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  • Ultra-processed foods that are high in fats, sugar and/or salt contribute to obesity and non-communicable diseases (NCDs) such as insulin resistance and type-2 diabetes, coronary heart disease, high blood pressure and stroke. Research has shown that even just one additional serving of ultra-processed food daily has been found to increase the risk of death from NCDs by 18 per cent.
  • Globalisation and trade liberalisation influence the prevalence in overweight and obesity. An analysis of food imports in 172 countries from 1994 to 2010 has shown that the level of sugar and processed food imports is significantly associated with a rise in average BMI.
  • The sales of ultra-processed products in the world increased by 43.7 per cent from 2000 to 2013.
  • The 2016 SADHS found that 68 per cent of women and 31 per cent of men in the country are overweight or obese. About 20 per cent of women and three per cent of men are severely obese.
  • Approximately 13.3 per cent of children younger than five years are overweight or obese which is more than double the global average of 6.1 per cent. The 2012 SANHANES showed that 14.2 per cent of children aged six to 14 years are overweight or obese.
  • In South Africa, from 1994 to 2012, there has been an overall increase in energy intake, sugar-sweetened beverages, processed and packaged foods, animal source foods, and added caloric sweeteners, while the consumption of vegetables actually decreased. In particular, the consumption of processed and packaged food, such as soft (sugary) drinks, sauces, dressings and condiments, and sweet and savoury snacks had the most drastic increase (>50 per cent).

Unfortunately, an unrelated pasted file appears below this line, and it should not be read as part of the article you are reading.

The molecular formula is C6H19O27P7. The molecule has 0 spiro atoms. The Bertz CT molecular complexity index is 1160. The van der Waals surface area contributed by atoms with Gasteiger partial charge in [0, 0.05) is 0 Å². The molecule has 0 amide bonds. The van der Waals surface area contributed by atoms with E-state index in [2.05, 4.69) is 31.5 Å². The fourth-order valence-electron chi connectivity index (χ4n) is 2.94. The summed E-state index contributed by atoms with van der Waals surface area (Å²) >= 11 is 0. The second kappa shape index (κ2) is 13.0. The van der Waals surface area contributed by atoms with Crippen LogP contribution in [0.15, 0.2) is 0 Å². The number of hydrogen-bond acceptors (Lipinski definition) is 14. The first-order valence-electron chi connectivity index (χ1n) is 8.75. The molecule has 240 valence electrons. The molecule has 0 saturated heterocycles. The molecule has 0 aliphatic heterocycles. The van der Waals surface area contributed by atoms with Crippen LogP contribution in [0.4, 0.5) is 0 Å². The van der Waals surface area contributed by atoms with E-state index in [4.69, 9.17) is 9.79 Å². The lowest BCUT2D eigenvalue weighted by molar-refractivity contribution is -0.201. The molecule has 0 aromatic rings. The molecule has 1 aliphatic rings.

• The 2016 SADHS found that among respondents 15 years and older, the consumption of sugary drinks (including fruit juice) the day or night before the survey was 35.7 per cent, with an average volume of 607.2 ml. 36.5 per cent of respondents consume fried foods at least once per week.
  • The consumption of poor food and drink choices starts at an early age with 18 per cent of children age six to eight months consuming salty snacks and four per cent consuming sugary drinks the day or night before the survey. This increased quickly to 64 per cent and 33 per cent, respectively, of children aged 18 to 23 months. Children of this age (six to 24 months) should not be having any foods that do not contribute to their high nutrient needs.

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